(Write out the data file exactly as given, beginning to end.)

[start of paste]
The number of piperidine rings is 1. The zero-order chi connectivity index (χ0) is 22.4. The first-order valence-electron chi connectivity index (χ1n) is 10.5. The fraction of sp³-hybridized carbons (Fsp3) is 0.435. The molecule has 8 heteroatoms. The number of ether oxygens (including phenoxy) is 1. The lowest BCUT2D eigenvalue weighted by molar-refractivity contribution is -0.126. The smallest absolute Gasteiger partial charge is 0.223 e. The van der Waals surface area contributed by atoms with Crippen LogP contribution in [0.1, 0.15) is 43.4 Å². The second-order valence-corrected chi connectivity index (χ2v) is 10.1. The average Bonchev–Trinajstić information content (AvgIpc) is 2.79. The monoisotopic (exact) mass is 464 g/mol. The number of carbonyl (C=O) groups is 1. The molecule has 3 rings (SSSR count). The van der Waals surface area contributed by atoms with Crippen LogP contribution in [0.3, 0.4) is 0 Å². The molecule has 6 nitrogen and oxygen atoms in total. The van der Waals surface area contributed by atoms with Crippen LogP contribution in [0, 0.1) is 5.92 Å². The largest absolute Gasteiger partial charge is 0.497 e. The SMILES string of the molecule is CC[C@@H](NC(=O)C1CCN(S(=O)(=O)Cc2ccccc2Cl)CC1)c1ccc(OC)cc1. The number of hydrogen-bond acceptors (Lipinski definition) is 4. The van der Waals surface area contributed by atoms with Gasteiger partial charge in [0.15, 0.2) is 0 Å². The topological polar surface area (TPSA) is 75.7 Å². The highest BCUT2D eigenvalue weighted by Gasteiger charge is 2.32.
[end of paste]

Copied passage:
The number of piperidine rings is 1. The zero-order chi connectivity index (χ0) is 22.4. The first-order valence-electron chi connectivity index (χ1n) is 10.5. The fraction of sp³-hybridized carbons (Fsp3) is 0.435. The molecule has 8 heteroatoms. The number of ether oxygens (including phenoxy) is 1. The lowest BCUT2D eigenvalue weighted by molar-refractivity contribution is -0.126. The smallest absolute Gasteiger partial charge is 0.223 e. The van der Waals surface area contributed by atoms with Crippen LogP contribution in [0.1, 0.15) is 43.4 Å². The second-order valence-corrected chi connectivity index (χ2v) is 10.1. The average Bonchev–Trinajstić information content (AvgIpc) is 2.79. The monoisotopic (exact) mass is 464 g/mol. The number of carbonyl (C=O) groups is 1. The molecule has 3 rings (SSSR count). The van der Waals surface area contributed by atoms with Crippen LogP contribution in [0.3, 0.4) is 0 Å². The molecule has 6 nitrogen and oxygen atoms in total. The van der Waals surface area contributed by atoms with Crippen LogP contribution in [0, 0.1) is 5.92 Å². The largest absolute Gasteiger partial charge is 0.497 e. The SMILES string of the molecule is CC[C@@H](NC(=O)C1CCN(S(=O)(=O)Cc2ccccc2Cl)CC1)c1ccc(OC)cc1. The number of hydrogen-bond acceptors (Lipinski definition) is 4. The van der Waals surface area contributed by atoms with Gasteiger partial charge in [0.15, 0.2) is 0 Å². The topological polar surface area (TPSA) is 75.7 Å². The highest BCUT2D eigenvalue weighted by Gasteiger charge is 2.32.